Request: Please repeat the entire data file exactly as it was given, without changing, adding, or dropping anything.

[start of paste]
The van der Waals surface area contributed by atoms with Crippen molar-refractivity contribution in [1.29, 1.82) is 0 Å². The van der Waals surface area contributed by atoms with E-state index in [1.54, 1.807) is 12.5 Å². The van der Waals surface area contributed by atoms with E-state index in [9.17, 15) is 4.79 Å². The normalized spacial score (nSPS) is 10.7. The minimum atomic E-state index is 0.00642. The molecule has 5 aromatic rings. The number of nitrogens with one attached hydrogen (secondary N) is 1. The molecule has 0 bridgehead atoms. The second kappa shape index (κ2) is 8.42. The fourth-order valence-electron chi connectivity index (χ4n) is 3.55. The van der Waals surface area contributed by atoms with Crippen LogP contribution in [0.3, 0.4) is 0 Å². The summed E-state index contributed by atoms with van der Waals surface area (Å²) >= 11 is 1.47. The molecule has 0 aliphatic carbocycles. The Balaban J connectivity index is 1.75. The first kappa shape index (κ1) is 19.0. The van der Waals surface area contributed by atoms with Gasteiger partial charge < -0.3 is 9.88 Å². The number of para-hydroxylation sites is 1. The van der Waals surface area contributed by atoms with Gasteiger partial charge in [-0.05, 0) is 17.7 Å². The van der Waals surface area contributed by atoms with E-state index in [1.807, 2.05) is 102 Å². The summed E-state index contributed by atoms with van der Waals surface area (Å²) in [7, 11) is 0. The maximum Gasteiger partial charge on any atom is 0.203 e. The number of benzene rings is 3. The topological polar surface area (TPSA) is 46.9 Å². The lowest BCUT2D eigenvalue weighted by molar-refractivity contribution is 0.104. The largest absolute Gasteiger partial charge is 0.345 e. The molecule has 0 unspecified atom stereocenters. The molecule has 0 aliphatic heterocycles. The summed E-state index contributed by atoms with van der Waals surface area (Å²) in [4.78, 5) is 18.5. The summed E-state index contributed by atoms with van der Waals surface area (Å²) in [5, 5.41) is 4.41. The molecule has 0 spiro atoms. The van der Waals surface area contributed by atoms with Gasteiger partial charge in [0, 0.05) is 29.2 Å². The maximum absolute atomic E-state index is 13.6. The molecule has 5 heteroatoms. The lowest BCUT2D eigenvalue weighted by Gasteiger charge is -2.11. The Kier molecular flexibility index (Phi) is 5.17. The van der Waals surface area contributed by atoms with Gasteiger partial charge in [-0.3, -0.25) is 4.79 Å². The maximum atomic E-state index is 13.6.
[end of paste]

The van der Waals surface area contributed by atoms with Crippen molar-refractivity contribution in [1.29, 1.82) is 0 Å². The van der Waals surface area contributed by atoms with E-state index in [1.54, 1.807) is 12.5 Å². The van der Waals surface area contributed by atoms with E-state index in [9.17, 15) is 4.79 Å². The normalized spacial score (nSPS) is 10.7. The minimum atomic E-state index is 0.00642. The molecule has 5 aromatic rings. The number of nitrogens with one attached hydrogen (secondary N) is 1. The molecule has 0 bridgehead atoms. The second kappa shape index (κ2) is 8.42. The fourth-order valence-electron chi connectivity index (χ4n) is 3.55. The van der Waals surface area contributed by atoms with Crippen LogP contribution in [0.3, 0.4) is 0 Å². The summed E-state index contributed by atoms with van der Waals surface area (Å²) >= 11 is 1.47. The molecule has 0 aliphatic carbocycles. The Balaban J connectivity index is 1.75. The first kappa shape index (κ1) is 19.0. The van der Waals surface area contributed by atoms with Gasteiger partial charge < -0.3 is 9.88 Å². The number of para-hydroxylation sites is 1. The van der Waals surface area contributed by atoms with Gasteiger partial charge in [-0.05, 0) is 17.7 Å². The van der Waals surface area contributed by atoms with E-state index in [1.807, 2.05) is 102 Å². The summed E-state index contributed by atoms with van der Waals surface area (Å²) in [7, 11) is 0. The maximum Gasteiger partial charge on any atom is 0.203 e. The number of benzene rings is 3. The topological polar surface area (TPSA) is 46.9 Å². The lowest BCUT2D eigenvalue weighted by molar-refractivity contribution is 0.104. The largest absolute Gasteiger partial charge is 0.345 e. The molecule has 0 unspecified atom stereocenters. The molecule has 0 aliphatic heterocycles. The summed E-state index contributed by atoms with van der Waals surface area (Å²) in [4.78, 5) is 18.5. The summed E-state index contributed by atoms with van der Waals surface area (Å²) in [5, 5.41) is 4.41. The molecule has 0 spiro atoms. The van der Waals surface area contributed by atoms with Gasteiger partial charge in [0, 0.05) is 29.2 Å². The maximum absolute atomic E-state index is 13.6. The molecule has 5 heteroatoms. The lowest BCUT2D eigenvalue weighted by Gasteiger charge is -2.11. The Kier molecular flexibility index (Phi) is 5.17. The van der Waals surface area contributed by atoms with Gasteiger partial charge in [-0.3, -0.25) is 4.79 Å². The maximum atomic E-state index is 13.6.